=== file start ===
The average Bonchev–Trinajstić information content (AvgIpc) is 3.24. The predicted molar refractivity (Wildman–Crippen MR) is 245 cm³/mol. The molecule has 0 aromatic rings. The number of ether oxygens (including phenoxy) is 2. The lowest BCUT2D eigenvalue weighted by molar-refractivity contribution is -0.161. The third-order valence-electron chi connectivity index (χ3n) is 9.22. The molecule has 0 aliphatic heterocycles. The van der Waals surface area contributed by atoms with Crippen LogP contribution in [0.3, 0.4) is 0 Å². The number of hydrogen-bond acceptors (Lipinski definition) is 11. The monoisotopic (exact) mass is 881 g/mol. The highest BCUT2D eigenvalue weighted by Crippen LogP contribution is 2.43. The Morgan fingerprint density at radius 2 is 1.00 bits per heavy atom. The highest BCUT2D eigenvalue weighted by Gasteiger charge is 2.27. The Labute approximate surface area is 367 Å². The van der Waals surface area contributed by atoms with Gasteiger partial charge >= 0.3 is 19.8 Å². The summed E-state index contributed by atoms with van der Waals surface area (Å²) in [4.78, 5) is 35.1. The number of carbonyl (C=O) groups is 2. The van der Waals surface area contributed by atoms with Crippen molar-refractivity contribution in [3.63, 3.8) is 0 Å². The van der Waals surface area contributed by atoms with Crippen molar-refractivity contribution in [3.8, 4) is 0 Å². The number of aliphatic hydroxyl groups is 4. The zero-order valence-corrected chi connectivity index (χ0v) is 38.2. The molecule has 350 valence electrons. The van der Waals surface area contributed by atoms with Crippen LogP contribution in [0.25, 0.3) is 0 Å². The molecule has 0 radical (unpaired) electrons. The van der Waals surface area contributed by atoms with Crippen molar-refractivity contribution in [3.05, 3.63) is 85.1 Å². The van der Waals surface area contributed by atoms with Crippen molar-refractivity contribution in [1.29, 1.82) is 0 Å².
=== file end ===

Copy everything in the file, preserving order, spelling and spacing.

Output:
The average Bonchev–Trinajstić information content (AvgIpc) is 3.24. The predicted molar refractivity (Wildman–Crippen MR) is 245 cm³/mol. The molecule has 0 aromatic rings. The number of ether oxygens (including phenoxy) is 2. The lowest BCUT2D eigenvalue weighted by molar-refractivity contribution is -0.161. The third-order valence-electron chi connectivity index (χ3n) is 9.22. The molecule has 0 aliphatic heterocycles. The van der Waals surface area contributed by atoms with Crippen LogP contribution in [0.3, 0.4) is 0 Å². The number of hydrogen-bond acceptors (Lipinski definition) is 11. The monoisotopic (exact) mass is 881 g/mol. The highest BCUT2D eigenvalue weighted by Crippen LogP contribution is 2.43. The Morgan fingerprint density at radius 2 is 1.00 bits per heavy atom. The highest BCUT2D eigenvalue weighted by Gasteiger charge is 2.27. The Labute approximate surface area is 367 Å². The van der Waals surface area contributed by atoms with Gasteiger partial charge >= 0.3 is 19.8 Å². The summed E-state index contributed by atoms with van der Waals surface area (Å²) in [4.78, 5) is 35.1. The number of carbonyl (C=O) groups is 2. The van der Waals surface area contributed by atoms with Crippen molar-refractivity contribution in [3.63, 3.8) is 0 Å². The van der Waals surface area contributed by atoms with Crippen molar-refractivity contribution in [3.8, 4) is 0 Å². The number of aliphatic hydroxyl groups is 4. The zero-order valence-corrected chi connectivity index (χ0v) is 38.2. The molecule has 350 valence electrons. The van der Waals surface area contributed by atoms with Crippen LogP contribution in [0.25, 0.3) is 0 Å². The molecule has 0 radical (unpaired) electrons. The van der Waals surface area contributed by atoms with Crippen molar-refractivity contribution in [3.05, 3.63) is 85.1 Å². The van der Waals surface area contributed by atoms with Crippen molar-refractivity contribution in [1.29, 1.82) is 0 Å².